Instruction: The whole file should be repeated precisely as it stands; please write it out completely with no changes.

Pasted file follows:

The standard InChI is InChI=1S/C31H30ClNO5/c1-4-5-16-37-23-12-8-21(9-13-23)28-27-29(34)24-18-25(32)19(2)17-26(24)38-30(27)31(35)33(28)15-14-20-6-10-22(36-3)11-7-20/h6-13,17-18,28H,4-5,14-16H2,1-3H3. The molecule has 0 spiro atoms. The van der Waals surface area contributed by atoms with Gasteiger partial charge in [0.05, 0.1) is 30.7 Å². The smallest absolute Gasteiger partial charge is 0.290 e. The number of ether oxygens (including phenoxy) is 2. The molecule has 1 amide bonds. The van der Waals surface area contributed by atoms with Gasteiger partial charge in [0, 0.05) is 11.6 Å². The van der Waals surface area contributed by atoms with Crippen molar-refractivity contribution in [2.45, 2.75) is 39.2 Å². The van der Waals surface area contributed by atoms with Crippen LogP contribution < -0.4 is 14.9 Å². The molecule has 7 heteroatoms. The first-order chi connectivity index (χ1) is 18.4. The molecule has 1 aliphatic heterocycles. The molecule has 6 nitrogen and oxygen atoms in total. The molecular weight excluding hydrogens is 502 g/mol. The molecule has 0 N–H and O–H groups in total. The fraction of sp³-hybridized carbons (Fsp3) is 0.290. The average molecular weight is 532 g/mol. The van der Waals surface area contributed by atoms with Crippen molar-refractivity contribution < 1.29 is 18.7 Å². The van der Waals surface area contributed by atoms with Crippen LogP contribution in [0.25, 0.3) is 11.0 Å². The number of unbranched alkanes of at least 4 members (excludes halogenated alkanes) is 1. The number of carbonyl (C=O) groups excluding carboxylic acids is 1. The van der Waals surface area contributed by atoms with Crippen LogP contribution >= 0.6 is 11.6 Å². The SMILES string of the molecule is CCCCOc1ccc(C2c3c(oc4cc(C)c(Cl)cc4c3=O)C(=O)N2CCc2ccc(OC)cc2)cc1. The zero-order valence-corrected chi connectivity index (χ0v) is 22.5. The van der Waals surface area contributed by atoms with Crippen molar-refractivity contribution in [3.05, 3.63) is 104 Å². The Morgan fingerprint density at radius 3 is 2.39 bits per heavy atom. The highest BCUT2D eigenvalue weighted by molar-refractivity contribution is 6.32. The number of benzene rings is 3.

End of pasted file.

The standard InChI is InChI=1S/C31H30ClNO5/c1-4-5-16-37-23-12-8-21(9-13-23)28-27-29(34)24-18-25(32)19(2)17-26(24)38-30(27)31(35)33(28)15-14-20-6-10-22(36-3)11-7-20/h6-13,17-18,28H,4-5,14-16H2,1-3H3. The molecule has 0 spiro atoms. The van der Waals surface area contributed by atoms with Gasteiger partial charge in [0.05, 0.1) is 30.7 Å². The smallest absolute Gasteiger partial charge is 0.290 e. The number of ether oxygens (including phenoxy) is 2. The molecule has 1 amide bonds. The van der Waals surface area contributed by atoms with Gasteiger partial charge in [0, 0.05) is 11.6 Å². The van der Waals surface area contributed by atoms with Crippen molar-refractivity contribution in [2.45, 2.75) is 39.2 Å². The van der Waals surface area contributed by atoms with Crippen LogP contribution < -0.4 is 14.9 Å². The molecule has 7 heteroatoms. The first-order chi connectivity index (χ1) is 18.4. The molecule has 1 aliphatic heterocycles. The molecule has 6 nitrogen and oxygen atoms in total. The molecular weight excluding hydrogens is 502 g/mol. The molecule has 0 N–H and O–H groups in total. The fraction of sp³-hybridized carbons (Fsp3) is 0.290. The average molecular weight is 532 g/mol. The van der Waals surface area contributed by atoms with Crippen molar-refractivity contribution < 1.29 is 18.7 Å². The van der Waals surface area contributed by atoms with Crippen LogP contribution in [0.25, 0.3) is 11.0 Å². The number of unbranched alkanes of at least 4 members (excludes halogenated alkanes) is 1. The number of carbonyl (C=O) groups excluding carboxylic acids is 1. The van der Waals surface area contributed by atoms with Crippen LogP contribution >= 0.6 is 11.6 Å². The SMILES string of the molecule is CCCCOc1ccc(C2c3c(oc4cc(C)c(Cl)cc4c3=O)C(=O)N2CCc2ccc(OC)cc2)cc1. The zero-order valence-corrected chi connectivity index (χ0v) is 22.5. The van der Waals surface area contributed by atoms with Crippen molar-refractivity contribution in [3.05, 3.63) is 104 Å². The Morgan fingerprint density at radius 3 is 2.39 bits per heavy atom. The highest BCUT2D eigenvalue weighted by molar-refractivity contribution is 6.32. The number of benzene rings is 3.